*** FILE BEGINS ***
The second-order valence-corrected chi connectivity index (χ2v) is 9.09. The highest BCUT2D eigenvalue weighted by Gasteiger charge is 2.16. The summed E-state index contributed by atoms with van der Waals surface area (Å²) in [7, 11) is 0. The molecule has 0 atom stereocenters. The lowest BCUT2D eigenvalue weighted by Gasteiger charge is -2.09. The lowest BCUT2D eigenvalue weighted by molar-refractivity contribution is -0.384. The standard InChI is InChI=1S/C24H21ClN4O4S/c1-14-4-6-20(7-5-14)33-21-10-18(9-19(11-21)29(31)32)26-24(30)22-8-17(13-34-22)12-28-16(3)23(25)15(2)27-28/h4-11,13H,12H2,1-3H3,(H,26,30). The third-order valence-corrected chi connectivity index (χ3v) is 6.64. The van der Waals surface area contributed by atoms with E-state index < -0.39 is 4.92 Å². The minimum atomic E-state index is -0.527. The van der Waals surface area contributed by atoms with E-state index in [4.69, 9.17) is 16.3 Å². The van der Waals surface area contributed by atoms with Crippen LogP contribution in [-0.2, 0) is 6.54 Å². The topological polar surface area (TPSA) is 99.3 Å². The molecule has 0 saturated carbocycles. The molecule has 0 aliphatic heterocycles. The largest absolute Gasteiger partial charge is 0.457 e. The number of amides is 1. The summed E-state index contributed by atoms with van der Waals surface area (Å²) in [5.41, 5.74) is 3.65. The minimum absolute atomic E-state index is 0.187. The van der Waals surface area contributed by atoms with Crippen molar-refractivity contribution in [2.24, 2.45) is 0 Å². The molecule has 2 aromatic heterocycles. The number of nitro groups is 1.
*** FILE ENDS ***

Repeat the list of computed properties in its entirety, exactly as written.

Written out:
The second-order valence-corrected chi connectivity index (χ2v) is 9.09. The highest BCUT2D eigenvalue weighted by Gasteiger charge is 2.16. The summed E-state index contributed by atoms with van der Waals surface area (Å²) in [7, 11) is 0. The molecule has 0 atom stereocenters. The lowest BCUT2D eigenvalue weighted by Gasteiger charge is -2.09. The lowest BCUT2D eigenvalue weighted by molar-refractivity contribution is -0.384. The standard InChI is InChI=1S/C24H21ClN4O4S/c1-14-4-6-20(7-5-14)33-21-10-18(9-19(11-21)29(31)32)26-24(30)22-8-17(13-34-22)12-28-16(3)23(25)15(2)27-28/h4-11,13H,12H2,1-3H3,(H,26,30). The third-order valence-corrected chi connectivity index (χ3v) is 6.64. The van der Waals surface area contributed by atoms with E-state index < -0.39 is 4.92 Å². The minimum atomic E-state index is -0.527. The van der Waals surface area contributed by atoms with E-state index in [4.69, 9.17) is 16.3 Å². The van der Waals surface area contributed by atoms with Crippen LogP contribution in [-0.2, 0) is 6.54 Å². The topological polar surface area (TPSA) is 99.3 Å². The molecule has 0 saturated carbocycles. The molecule has 0 aliphatic heterocycles. The largest absolute Gasteiger partial charge is 0.457 e. The number of amides is 1. The summed E-state index contributed by atoms with van der Waals surface area (Å²) in [5.41, 5.74) is 3.65. The minimum absolute atomic E-state index is 0.187. The van der Waals surface area contributed by atoms with Crippen molar-refractivity contribution in [2.24, 2.45) is 0 Å². The molecule has 2 aromatic heterocycles. The number of nitro groups is 1.